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Burial and Cremation (Scotland) Act 2016

Pregnancy loss on or before 24 weeks

Section 77 – Duty of health body where pregnancy loss likely to occur

201.This section applies where a woman is in the care of a relevant health body and the health body informs her that it considers it likely that the woman’s pregnancy will end before or on completion of its 24th week. By virtue of subsection (2), where a health body considers that it would be in the woman’s best interests to do so, it must give the woman the opportunity to decide whether she wishes to make arrangements for the burial or cremation of the remains, or whether she wishes to authorise the health body to make the arrangements in a way specified by the woman or in a way specified by the health body.

202.Where the woman authorises the health body to make the arrangements, she must indicate whether she wishes the arrangements to be made as soon as is practicable after the loss occurs or whether the health body should wait 7 days after the loss occurs before making arrangements. Where the woman authorises the health body to make the arrangements in a way she specifies, subsection (3) requires the health body to inform her if the way she has specified is not reasonably practicable. Subsection (4) requires the health body to record information prescribed by the Scottish Ministers by regulations. Subsection (5) provides definitions for the purposes of this section.

Section 78Section 77: health body authorised to make arrangements

203.This section provides various powers for health bodies where they have been authorised to make arrangements by virtue of section 77.

204.By virtue of subsection (1), the section applies where certain conditions are met: a pregnancy ends before or on completion of the 24th week; the fetus did not breathe or show any other signs of life after being parted from the woman; at the time of the loss the woman was in the care of a relevant health body; and the relevant health body is authorised to make arrangements for the remains of the fetus to be buried or cremated.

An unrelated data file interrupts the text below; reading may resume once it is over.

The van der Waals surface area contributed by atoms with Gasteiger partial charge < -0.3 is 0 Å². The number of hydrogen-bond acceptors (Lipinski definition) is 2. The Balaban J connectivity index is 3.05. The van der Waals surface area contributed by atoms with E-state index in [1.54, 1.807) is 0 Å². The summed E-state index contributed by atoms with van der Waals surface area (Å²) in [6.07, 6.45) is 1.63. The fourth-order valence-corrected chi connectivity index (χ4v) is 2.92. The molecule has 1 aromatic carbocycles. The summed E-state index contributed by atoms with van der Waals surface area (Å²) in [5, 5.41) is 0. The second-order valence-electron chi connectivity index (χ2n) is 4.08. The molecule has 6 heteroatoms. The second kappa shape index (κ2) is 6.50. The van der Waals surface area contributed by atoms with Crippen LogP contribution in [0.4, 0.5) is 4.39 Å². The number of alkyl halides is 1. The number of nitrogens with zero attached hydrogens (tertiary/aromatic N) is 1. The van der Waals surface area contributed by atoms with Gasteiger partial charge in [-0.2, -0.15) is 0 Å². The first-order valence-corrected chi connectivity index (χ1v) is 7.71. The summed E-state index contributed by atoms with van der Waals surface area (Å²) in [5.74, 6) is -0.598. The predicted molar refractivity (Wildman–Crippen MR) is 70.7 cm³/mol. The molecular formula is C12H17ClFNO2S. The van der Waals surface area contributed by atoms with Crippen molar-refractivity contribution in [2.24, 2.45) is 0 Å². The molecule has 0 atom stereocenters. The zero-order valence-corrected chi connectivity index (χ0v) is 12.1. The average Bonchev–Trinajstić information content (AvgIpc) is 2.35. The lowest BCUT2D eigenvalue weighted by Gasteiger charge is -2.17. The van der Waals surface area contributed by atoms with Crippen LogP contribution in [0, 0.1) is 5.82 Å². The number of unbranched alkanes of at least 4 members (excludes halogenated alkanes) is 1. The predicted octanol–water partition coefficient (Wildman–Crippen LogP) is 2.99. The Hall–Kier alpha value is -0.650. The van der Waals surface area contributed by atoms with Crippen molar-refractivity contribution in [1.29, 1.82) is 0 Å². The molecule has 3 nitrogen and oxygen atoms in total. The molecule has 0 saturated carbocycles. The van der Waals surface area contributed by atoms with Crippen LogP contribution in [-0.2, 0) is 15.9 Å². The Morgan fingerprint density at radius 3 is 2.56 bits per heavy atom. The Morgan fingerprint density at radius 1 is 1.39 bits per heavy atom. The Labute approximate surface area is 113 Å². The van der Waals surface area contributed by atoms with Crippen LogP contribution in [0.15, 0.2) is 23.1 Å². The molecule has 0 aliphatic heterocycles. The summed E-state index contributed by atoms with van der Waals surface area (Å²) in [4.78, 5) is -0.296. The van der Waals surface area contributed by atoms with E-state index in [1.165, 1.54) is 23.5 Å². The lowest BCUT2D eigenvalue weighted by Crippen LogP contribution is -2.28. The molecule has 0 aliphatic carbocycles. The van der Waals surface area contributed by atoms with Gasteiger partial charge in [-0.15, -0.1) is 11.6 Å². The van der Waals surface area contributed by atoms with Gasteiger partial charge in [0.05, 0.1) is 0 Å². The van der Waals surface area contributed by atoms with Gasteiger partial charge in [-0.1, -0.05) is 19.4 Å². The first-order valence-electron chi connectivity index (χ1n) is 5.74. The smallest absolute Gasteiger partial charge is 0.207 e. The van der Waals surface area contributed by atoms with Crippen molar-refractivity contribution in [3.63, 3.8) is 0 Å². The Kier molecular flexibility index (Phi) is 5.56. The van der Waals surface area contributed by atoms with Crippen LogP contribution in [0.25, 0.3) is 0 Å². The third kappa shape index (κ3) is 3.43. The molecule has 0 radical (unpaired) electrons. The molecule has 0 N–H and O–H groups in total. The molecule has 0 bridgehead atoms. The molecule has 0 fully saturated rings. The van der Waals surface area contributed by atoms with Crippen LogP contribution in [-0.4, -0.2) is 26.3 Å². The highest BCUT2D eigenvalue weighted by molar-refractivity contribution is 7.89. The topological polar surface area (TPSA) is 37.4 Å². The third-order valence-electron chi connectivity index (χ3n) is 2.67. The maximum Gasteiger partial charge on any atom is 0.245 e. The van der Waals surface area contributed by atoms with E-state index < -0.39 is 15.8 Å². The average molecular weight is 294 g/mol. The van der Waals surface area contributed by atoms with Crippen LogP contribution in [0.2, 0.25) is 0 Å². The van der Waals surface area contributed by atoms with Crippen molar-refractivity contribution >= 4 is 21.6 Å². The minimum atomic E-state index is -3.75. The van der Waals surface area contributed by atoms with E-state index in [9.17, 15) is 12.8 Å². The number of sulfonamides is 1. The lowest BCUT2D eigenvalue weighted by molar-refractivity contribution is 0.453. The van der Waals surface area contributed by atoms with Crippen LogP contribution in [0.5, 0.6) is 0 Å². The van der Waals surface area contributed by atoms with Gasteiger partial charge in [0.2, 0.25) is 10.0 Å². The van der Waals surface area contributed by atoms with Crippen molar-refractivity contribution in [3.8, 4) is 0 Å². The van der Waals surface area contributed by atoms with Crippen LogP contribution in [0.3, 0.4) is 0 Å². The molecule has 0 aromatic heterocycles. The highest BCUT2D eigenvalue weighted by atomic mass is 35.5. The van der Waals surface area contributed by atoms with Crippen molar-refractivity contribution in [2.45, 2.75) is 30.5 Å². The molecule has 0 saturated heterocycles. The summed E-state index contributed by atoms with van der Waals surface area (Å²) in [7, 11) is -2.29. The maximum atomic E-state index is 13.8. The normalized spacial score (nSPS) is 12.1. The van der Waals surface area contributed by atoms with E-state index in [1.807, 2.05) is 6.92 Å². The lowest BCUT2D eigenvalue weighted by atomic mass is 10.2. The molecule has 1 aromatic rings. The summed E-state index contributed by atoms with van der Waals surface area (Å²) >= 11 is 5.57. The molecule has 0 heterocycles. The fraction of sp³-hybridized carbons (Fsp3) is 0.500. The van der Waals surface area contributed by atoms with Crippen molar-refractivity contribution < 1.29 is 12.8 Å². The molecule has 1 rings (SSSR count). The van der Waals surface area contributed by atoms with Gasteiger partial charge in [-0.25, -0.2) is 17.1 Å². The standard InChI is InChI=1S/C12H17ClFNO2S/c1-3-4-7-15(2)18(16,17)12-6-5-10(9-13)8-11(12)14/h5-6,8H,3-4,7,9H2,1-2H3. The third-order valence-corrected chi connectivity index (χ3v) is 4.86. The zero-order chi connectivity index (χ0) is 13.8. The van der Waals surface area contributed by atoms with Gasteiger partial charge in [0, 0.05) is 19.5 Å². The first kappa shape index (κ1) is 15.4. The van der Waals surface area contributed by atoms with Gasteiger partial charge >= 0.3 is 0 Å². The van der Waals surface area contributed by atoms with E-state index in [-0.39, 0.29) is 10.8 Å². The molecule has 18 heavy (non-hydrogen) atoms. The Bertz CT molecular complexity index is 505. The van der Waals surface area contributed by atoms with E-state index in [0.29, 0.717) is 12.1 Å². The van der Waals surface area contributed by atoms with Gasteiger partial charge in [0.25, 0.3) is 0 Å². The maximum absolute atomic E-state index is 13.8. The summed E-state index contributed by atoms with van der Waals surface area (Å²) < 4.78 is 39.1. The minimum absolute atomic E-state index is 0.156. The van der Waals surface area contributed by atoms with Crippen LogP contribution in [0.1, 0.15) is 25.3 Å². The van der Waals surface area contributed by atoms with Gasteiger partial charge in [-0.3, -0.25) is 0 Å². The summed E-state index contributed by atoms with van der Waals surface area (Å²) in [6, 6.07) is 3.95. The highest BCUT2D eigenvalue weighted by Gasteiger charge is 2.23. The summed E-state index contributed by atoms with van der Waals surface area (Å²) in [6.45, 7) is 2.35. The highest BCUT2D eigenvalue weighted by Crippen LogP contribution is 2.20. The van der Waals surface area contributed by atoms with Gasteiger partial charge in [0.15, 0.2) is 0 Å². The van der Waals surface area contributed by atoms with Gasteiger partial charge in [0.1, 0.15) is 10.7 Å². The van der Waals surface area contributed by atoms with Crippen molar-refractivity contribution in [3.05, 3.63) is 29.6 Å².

205.Subsection (2) enables the health body to make the arrangements. If the woman has chosen a specific manner for disposal, the health body must use that method. Subsection (3) requires the health body to wait 7 days before making arrangements, if the woman has requested this. Otherwise, the health body must make arrangements for the disposal as soon as possible after the loss occurs.

Section 79 – Arrangements on pregnancy loss on or before 24 weeks

206.Subsection (1) provides that section 79 applies where certain conditions are met: a pregnancy loss occurs before or on completion of its 24th week; the fetus does not breathe or show any other signs of life; the woman is in the care of an “appropriate health authority” at the time when the pregnancy ends; and it appears to the health authority that no arrangements for the burial or cremation of the remains are being or have been made. Subsection (9) defines an “appropriate health authority” to mean an independent health service or Health Board caring for the woman at the time when her pregnancy ended.

207.Subsection (2) requires the health authority to attempt to ascertain the woman’s wishes before the expiry of the “initial period”, which is defined at subsection (9) as being within 7 days of the pregnancy loss occurring. Following the loss of a pregnancy, some women may choose not to engage with the health authority, or may be physically unable to do so. As such, the health authority is expected to try to find out the woman’s wishes, but is not under an obligation to establish her wishes. This should ensure no woman is pressured into making a decision.

208.Subsection (3) provides that, where the woman authorises the appropriate health authority to make the arrangements for the burial or cremation of the remains of the fetus, the authority must inform the woman if it would not be reasonably practicable for it to arrange for the remains to be disposed of in a particular way. If the woman decides the health authority should make the arrangements, the woman may still choose the method of disposal. Where the woman chooses the method of disposal, subsection (3) requires the health authority to inform the woman if it is not possible to dispose of the remains in that way.

209.Subsections (4) and (5) set out the procedure to be followed when a woman indicates her wishes before the expiry of the initial period (i.e. within 7 days of the end of the pregnancy). The health authority must record the decision and take reasonable steps to obtain the signature of the woman making the decision.